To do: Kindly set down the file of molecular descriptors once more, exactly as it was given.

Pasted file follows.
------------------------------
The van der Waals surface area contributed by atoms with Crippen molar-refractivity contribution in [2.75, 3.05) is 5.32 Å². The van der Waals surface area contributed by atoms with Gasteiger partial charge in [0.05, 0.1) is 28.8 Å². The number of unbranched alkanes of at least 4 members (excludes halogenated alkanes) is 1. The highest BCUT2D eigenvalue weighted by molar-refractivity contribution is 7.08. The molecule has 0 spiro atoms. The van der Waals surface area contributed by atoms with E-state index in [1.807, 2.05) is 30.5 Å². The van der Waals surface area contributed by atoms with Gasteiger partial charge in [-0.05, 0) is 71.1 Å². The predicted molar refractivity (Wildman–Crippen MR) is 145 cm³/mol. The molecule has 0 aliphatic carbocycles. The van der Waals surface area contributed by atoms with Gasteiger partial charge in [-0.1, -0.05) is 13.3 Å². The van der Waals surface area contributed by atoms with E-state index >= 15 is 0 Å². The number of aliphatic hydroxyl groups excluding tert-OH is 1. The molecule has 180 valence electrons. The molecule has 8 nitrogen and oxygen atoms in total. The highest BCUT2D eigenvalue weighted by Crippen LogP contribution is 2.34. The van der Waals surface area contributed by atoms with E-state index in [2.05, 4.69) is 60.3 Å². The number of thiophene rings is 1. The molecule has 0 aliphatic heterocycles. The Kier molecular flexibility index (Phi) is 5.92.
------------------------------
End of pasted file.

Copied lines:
The van der Waals surface area contributed by atoms with Crippen molar-refractivity contribution in [2.75, 3.05) is 5.32 Å². The van der Waals surface area contributed by atoms with Gasteiger partial charge in [0.05, 0.1) is 28.8 Å². The number of unbranched alkanes of at least 4 members (excludes halogenated alkanes) is 1. The highest BCUT2D eigenvalue weighted by molar-refractivity contribution is 7.08. The molecule has 0 spiro atoms. The van der Waals surface area contributed by atoms with E-state index in [1.807, 2.05) is 30.5 Å². The van der Waals surface area contributed by atoms with Gasteiger partial charge in [-0.05, 0) is 71.1 Å². The predicted molar refractivity (Wildman–Crippen MR) is 145 cm³/mol. The molecule has 0 aliphatic carbocycles. The van der Waals surface area contributed by atoms with Gasteiger partial charge in [-0.1, -0.05) is 13.3 Å². The van der Waals surface area contributed by atoms with E-state index >= 15 is 0 Å². The number of aliphatic hydroxyl groups excluding tert-OH is 1. The molecule has 180 valence electrons. The molecule has 8 nitrogen and oxygen atoms in total. The highest BCUT2D eigenvalue weighted by Crippen LogP contribution is 2.34. The van der Waals surface area contributed by atoms with E-state index in [2.05, 4.69) is 60.3 Å². The number of thiophene rings is 1. The molecule has 0 aliphatic heterocycles. The Kier molecular flexibility index (Phi) is 5.92.